Andy Kirk was never a major musician (in fact he never really soloed), arranger, or personality yet he was a successful big bandleader in the 1930s and ’40s. He started playing bass sax and tuba in Denver with George Morrison’s band in 1918. In 1925, he moved to Dallas where he played with Terrence Holder’s Dark Clouds of Joy. In 1929 he took over leadership of the band (which was renamed Andy Kirk’s Twelve Clouds of Joy) and moved to Kansas City.
During 1929-1930, they recorded some excellent hot performances with such players as pianist/arranger Mary Lou Williams, violinist Claude Williams, and trumpeter Edgar “Puddinghead” Battle. Surprisingly, Kirk’s Orchestra was off records entirely during 1931-1935, but in 1936 (the year it relocated to New York) it immediately had a pop hit in “Until the Real Thing Comes Along” featuring the high voice of singer Pha Terrell. In future years, such fine soloists as tenor saxophonist Dick Wilson, the early electric guitarist Floyd Smith, Don Byas, Harold “Shorty” Baker, Howard McGhee, (1942-1943), Jimmy Forrest, and even Fats Navarro and (briefly) Charlie Parker would be among Kirk’s sidemen.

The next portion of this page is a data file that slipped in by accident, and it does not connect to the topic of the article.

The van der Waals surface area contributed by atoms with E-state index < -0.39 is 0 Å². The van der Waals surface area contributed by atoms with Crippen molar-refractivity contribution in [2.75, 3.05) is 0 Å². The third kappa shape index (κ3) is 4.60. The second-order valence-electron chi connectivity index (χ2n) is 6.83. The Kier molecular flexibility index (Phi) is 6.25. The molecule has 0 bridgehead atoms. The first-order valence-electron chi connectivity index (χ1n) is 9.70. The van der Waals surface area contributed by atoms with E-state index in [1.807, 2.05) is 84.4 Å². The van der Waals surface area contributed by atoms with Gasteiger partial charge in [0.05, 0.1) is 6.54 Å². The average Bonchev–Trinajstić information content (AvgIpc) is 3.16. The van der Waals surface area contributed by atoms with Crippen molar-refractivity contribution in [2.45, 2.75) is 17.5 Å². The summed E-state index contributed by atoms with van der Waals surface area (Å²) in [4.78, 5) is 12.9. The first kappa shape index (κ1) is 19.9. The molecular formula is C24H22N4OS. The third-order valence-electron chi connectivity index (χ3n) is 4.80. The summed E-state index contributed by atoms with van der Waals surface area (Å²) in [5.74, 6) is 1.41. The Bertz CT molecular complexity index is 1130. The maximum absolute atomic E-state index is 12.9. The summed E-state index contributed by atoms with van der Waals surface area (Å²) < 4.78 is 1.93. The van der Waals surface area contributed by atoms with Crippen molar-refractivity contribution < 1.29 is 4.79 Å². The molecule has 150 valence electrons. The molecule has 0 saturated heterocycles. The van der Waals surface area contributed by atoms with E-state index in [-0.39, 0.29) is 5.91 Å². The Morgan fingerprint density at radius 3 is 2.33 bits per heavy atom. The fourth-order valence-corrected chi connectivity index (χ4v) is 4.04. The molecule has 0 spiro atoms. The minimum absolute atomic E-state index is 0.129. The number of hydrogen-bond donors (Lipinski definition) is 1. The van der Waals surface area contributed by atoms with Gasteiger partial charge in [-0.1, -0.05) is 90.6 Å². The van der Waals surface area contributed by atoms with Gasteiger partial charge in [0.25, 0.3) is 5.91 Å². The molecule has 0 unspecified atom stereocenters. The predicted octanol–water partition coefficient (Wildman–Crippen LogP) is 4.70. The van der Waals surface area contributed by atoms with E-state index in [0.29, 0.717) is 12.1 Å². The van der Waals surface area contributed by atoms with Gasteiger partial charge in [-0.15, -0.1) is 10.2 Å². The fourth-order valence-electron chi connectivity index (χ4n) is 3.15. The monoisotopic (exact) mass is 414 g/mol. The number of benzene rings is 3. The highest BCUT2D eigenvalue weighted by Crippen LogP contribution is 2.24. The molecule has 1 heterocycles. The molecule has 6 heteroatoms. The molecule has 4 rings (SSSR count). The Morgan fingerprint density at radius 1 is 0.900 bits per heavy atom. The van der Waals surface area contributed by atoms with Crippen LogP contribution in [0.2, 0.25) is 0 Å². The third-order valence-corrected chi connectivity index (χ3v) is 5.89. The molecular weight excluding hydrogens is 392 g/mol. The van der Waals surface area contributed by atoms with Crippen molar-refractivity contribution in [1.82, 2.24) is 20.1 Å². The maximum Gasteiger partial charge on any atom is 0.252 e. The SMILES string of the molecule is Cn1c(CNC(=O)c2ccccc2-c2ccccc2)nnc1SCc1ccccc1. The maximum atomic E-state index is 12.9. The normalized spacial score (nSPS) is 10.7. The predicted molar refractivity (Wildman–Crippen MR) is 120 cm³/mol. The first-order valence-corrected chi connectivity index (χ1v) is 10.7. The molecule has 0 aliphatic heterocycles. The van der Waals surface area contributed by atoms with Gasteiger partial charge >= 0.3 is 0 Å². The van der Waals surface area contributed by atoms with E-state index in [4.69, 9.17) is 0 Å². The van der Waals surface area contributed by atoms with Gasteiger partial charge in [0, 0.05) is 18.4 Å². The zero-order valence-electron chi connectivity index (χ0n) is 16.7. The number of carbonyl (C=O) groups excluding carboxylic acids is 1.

However, Mary Lou Williams was the most important musician in the band, both as a soloist and as an arranger. In 1948, Andy Kirk broke up the band (which had recorded mostly for Decca) and in later years ran a hotel and served as an official in the Musicians’ Union. A lone “reunion” date in 1956 featured the classic charts but almost none of the original sidemen.